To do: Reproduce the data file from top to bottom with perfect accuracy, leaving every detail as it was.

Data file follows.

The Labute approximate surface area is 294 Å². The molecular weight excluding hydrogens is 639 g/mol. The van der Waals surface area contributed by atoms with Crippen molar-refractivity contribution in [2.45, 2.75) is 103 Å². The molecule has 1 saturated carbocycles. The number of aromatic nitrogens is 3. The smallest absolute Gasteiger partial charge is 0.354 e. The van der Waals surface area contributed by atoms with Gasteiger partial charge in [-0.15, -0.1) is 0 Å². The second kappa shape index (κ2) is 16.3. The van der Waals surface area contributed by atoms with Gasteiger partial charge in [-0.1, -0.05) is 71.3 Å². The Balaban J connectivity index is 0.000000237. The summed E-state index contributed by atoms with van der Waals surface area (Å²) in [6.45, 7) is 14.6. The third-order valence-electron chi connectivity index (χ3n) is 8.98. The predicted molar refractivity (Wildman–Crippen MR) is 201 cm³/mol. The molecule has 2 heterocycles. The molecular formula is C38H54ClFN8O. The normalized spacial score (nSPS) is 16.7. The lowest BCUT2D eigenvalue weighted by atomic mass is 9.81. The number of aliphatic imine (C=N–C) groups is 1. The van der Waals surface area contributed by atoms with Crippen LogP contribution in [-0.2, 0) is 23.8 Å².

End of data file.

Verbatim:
The Labute approximate surface area is 294 Å². The molecular weight excluding hydrogens is 639 g/mol. The van der Waals surface area contributed by atoms with Crippen molar-refractivity contribution in [2.45, 2.75) is 103 Å². The molecule has 1 saturated carbocycles. The number of aromatic nitrogens is 3. The smallest absolute Gasteiger partial charge is 0.354 e. The van der Waals surface area contributed by atoms with Gasteiger partial charge in [-0.15, -0.1) is 0 Å². The second kappa shape index (κ2) is 16.3. The van der Waals surface area contributed by atoms with Gasteiger partial charge in [-0.1, -0.05) is 71.3 Å². The Balaban J connectivity index is 0.000000237. The summed E-state index contributed by atoms with van der Waals surface area (Å²) in [6.45, 7) is 14.6. The third-order valence-electron chi connectivity index (χ3n) is 8.98. The predicted molar refractivity (Wildman–Crippen MR) is 201 cm³/mol. The molecule has 2 heterocycles. The molecular formula is C38H54ClFN8O. The normalized spacial score (nSPS) is 16.7. The lowest BCUT2D eigenvalue weighted by atomic mass is 9.81. The number of aliphatic imine (C=N–C) groups is 1. The van der Waals surface area contributed by atoms with Crippen LogP contribution in [-0.2, 0) is 23.8 Å².